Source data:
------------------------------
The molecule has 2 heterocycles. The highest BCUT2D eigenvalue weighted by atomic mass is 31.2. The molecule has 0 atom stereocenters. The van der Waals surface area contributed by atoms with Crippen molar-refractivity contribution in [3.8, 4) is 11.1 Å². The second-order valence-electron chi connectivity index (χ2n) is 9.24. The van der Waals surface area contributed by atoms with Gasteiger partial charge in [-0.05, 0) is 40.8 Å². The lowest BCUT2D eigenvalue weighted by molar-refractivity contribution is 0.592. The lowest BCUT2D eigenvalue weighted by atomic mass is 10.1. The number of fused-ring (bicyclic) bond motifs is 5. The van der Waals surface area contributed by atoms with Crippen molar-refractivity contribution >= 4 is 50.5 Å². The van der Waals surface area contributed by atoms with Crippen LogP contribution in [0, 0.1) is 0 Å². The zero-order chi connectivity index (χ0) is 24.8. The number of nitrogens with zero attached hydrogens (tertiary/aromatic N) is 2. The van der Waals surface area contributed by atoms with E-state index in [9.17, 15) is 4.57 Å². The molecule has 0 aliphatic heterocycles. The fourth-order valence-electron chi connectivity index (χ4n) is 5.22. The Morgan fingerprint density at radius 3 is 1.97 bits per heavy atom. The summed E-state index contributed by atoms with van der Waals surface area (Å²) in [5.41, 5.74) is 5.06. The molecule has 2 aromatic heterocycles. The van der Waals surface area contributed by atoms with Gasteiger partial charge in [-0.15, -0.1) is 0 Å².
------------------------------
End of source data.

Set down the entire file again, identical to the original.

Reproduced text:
The molecule has 2 heterocycles. The highest BCUT2D eigenvalue weighted by atomic mass is 31.2. The molecule has 0 atom stereocenters. The van der Waals surface area contributed by atoms with Crippen molar-refractivity contribution in [3.8, 4) is 11.1 Å². The second-order valence-electron chi connectivity index (χ2n) is 9.24. The van der Waals surface area contributed by atoms with Gasteiger partial charge in [-0.05, 0) is 40.8 Å². The lowest BCUT2D eigenvalue weighted by molar-refractivity contribution is 0.592. The lowest BCUT2D eigenvalue weighted by atomic mass is 10.1. The number of fused-ring (bicyclic) bond motifs is 5. The van der Waals surface area contributed by atoms with Crippen molar-refractivity contribution >= 4 is 50.5 Å². The van der Waals surface area contributed by atoms with Crippen LogP contribution in [0, 0.1) is 0 Å². The zero-order chi connectivity index (χ0) is 24.8. The number of nitrogens with zero attached hydrogens (tertiary/aromatic N) is 2. The van der Waals surface area contributed by atoms with E-state index in [9.17, 15) is 4.57 Å². The molecule has 0 aliphatic heterocycles. The fourth-order valence-electron chi connectivity index (χ4n) is 5.22. The Morgan fingerprint density at radius 3 is 1.97 bits per heavy atom. The summed E-state index contributed by atoms with van der Waals surface area (Å²) in [5.41, 5.74) is 5.06. The molecule has 2 aromatic heterocycles. The van der Waals surface area contributed by atoms with Gasteiger partial charge in [-0.15, -0.1) is 0 Å².